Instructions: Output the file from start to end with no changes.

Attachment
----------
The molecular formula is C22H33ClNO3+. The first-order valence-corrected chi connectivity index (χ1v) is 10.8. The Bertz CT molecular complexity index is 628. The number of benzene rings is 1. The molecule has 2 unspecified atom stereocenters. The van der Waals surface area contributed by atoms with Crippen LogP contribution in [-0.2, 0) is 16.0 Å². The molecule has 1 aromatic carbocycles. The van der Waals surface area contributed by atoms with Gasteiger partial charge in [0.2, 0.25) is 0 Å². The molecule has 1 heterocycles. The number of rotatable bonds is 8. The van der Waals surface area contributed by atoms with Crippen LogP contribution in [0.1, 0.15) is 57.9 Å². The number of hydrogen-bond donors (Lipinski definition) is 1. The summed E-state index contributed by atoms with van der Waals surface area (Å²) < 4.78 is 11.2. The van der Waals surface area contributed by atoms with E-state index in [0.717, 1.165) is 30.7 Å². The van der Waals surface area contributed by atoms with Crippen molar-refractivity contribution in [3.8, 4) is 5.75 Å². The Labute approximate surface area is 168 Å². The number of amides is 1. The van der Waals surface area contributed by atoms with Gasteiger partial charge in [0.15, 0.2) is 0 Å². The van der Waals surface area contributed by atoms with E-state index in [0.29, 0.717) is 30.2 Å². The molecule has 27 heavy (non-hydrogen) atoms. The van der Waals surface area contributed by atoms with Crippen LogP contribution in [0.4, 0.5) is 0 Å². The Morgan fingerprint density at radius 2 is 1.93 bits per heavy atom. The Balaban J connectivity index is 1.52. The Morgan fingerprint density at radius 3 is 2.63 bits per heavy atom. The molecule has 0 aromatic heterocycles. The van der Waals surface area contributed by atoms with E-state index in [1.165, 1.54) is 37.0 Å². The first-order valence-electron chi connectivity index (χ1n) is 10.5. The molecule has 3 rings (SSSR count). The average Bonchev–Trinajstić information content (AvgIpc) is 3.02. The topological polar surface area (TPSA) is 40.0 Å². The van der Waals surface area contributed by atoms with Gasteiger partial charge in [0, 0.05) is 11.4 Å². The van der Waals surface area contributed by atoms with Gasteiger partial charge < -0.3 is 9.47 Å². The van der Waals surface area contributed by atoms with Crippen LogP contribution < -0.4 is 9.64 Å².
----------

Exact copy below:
The molecular formula is C22H33ClNO3+. The first-order valence-corrected chi connectivity index (χ1v) is 10.8. The Bertz CT molecular complexity index is 628. The number of benzene rings is 1. The molecule has 2 unspecified atom stereocenters. The van der Waals surface area contributed by atoms with Crippen LogP contribution in [-0.2, 0) is 16.0 Å². The molecule has 1 aromatic carbocycles. The van der Waals surface area contributed by atoms with Gasteiger partial charge in [0.2, 0.25) is 0 Å². The molecule has 1 heterocycles. The number of rotatable bonds is 8. The van der Waals surface area contributed by atoms with Crippen LogP contribution in [0.1, 0.15) is 57.9 Å². The number of hydrogen-bond donors (Lipinski definition) is 1. The summed E-state index contributed by atoms with van der Waals surface area (Å²) < 4.78 is 11.2. The van der Waals surface area contributed by atoms with E-state index in [0.717, 1.165) is 30.7 Å². The van der Waals surface area contributed by atoms with Crippen molar-refractivity contribution in [3.8, 4) is 5.75 Å². The Labute approximate surface area is 168 Å². The number of amides is 1. The van der Waals surface area contributed by atoms with Gasteiger partial charge in [0.15, 0.2) is 0 Å². The van der Waals surface area contributed by atoms with E-state index in [0.29, 0.717) is 30.2 Å². The molecule has 27 heavy (non-hydrogen) atoms. The van der Waals surface area contributed by atoms with Crippen LogP contribution in [0.4, 0.5) is 0 Å². The Morgan fingerprint density at radius 2 is 1.93 bits per heavy atom. The Balaban J connectivity index is 1.52. The Morgan fingerprint density at radius 3 is 2.63 bits per heavy atom. The molecule has 0 aromatic heterocycles. The van der Waals surface area contributed by atoms with E-state index in [1.165, 1.54) is 37.0 Å². The first-order valence-electron chi connectivity index (χ1n) is 10.5. The molecule has 3 rings (SSSR count). The average Bonchev–Trinajstić information content (AvgIpc) is 3.02. The topological polar surface area (TPSA) is 40.0 Å². The van der Waals surface area contributed by atoms with Gasteiger partial charge in [0, 0.05) is 11.4 Å². The van der Waals surface area contributed by atoms with Gasteiger partial charge < -0.3 is 9.47 Å². The van der Waals surface area contributed by atoms with Crippen LogP contribution < -0.4 is 9.64 Å².